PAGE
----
Welcome to the Greg Bond Memorial Website

A prolific writer and composer for 20 years, Greg died at the age of 35 on April 10, 1989, following a brief illness with brain cancer. He was loved by many — family, friends and fans alike — and is fondly remembered by those who worked with him as a highly dedicated professional with a wonderfully positive attitude.

Greg performed in the Canadian musical theatre scene for 10 years, most notably as Rum Tum Tugger in CATS during its initial Toronto run. But his first love was song-writing, and his legacy ranges from the folk songs of his teenage years, like "Funny Day Saturday," to his later songs — including "Fixing Up This World" and "Spellbound" — written for his one-man show "Heroes," which he performed two months before his death.

One of Greg's passions and concerns was the environment, and "Fixing Up This World" reflects his sense of urgency. We felt that this song, in particular, needed to be heard, so we produced an album of his music and have made it available on this site and Spotify.

Generous donations made in Greg's honor enabled us to set up the "Greg Bond Musical Theatre Fund," which has awarded annual scholarships since 1991.

Thanks for visiting...and for keeping Greg alive in your hearts! We hope you enjoy his music as much as we do.

— Ruth Bond and Beverly (Bond) Mason

A Life Remembered

  • Greg was born on January 31, 1954, in Calgary, Alberta, Canada. 
  • He attended Spruce Cliff Elementary School, Vincent Massey Junior High School and Ernest Manning High School.  
  • His earliest performances were lip-synching to The Beatles' "She Loves You" and "I Wanna Hold Your Hand" with his sister, Beverly, followed by several years of piano lessons and recitals.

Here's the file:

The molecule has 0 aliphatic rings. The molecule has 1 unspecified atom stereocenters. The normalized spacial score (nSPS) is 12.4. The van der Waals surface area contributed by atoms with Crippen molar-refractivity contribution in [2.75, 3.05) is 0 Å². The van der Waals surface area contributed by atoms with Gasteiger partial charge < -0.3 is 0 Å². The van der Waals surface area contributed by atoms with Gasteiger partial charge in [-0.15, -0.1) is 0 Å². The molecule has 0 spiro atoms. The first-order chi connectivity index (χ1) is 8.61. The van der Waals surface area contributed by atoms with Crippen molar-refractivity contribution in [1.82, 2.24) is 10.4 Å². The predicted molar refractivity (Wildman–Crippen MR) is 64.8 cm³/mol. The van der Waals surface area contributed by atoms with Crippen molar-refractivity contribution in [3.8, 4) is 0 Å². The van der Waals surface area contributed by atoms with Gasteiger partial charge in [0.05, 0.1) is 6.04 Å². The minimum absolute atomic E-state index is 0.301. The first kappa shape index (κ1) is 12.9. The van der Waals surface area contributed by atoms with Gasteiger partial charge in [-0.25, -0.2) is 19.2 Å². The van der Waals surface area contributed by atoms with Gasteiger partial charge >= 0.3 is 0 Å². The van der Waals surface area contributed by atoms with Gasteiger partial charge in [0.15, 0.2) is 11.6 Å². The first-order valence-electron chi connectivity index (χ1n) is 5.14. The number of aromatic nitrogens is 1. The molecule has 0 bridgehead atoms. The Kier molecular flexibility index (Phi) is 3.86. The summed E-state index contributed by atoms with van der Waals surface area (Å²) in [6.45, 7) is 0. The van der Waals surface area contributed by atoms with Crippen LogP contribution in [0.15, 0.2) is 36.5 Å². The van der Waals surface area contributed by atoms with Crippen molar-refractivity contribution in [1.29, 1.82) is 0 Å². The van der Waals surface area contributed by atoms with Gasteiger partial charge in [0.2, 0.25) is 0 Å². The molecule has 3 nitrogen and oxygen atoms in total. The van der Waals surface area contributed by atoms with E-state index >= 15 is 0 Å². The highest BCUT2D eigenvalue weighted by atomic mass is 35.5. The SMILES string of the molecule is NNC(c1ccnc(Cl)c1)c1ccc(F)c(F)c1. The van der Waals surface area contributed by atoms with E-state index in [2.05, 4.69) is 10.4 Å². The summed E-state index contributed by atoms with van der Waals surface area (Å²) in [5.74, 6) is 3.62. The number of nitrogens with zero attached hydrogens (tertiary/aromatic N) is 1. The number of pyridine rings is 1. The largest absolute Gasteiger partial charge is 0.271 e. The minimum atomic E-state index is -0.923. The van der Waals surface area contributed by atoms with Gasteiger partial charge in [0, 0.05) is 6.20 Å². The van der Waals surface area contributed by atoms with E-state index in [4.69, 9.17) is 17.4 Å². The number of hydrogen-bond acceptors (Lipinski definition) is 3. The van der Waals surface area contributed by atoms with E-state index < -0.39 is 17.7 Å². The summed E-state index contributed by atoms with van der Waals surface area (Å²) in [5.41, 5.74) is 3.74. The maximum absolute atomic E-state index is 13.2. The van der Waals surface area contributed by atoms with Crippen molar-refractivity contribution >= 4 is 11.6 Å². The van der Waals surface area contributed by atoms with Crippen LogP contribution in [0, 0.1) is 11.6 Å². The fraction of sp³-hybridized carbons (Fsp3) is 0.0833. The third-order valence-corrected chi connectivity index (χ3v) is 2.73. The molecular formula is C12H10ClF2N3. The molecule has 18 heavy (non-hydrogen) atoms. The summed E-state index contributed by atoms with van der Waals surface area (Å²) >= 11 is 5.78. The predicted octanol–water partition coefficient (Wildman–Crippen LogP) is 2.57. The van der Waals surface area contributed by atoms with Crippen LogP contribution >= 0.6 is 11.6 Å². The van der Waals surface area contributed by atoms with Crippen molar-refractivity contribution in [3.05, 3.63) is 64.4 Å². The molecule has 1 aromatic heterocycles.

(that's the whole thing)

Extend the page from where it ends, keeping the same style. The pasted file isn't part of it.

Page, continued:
• In his early teens, Greg began to learn the guitar, as well as the recorder and the saxophone. With Beverly singing back-up harmonies, the basement of the Bond home became a mini-recording studio. They practiced endlessly, learning the current hits of the day, by artists such as Peter, Paul & Mary, Joni Mitchell, Crosby, Stills & Nash, Simon & Garfunkel, and Gordon Lightfoot.  
  • It was during this time that Greg began composing his own songs. Throughout his years as a performer, his signature song was one that he wrote while daydreaming in class, "Funny Day Saturday." He played it at every gig. 
  • Greg soon coerced his closest friends Ian Hemphill, Don Jones and Bill McCormick into acquiring their own instruments...bass guitar, flute and drums. Along with Beverly, and later another back-up singer, Bonnie Hall, they started the group PIPER. After Beverly and Bonnie moved on, the band became known as WALTER.  
  • This was the era of gigs at coffee houses and school events — performing a mix of cover songs and original content, and dealing with the ups and downs of transporting sound equipment and instruments in borrowed cars.  
  • Greg got his first taste of musical theatre at Ernest Manning High School, starring in a 1971 production of ANYTHING GOES.  
  • In 1972 he studied voice at the University of Calgary in the Faculty of Music, where his bestie, Ian Hemphill, majored in flute. Greg started the LONDON FOG PHILHARMONIC there, with Barb Hankins (who has since gone on to philharmonic-level performance), Keith Hunter and other talented musicians. 
  • In 1973, Greg followed his high school sweetheart to Sydney, Australia, where he lived for three years, taking drama at the University of Sydney, performing in the COSMIC ENSEMBLE and touring with Jeannie Lewis.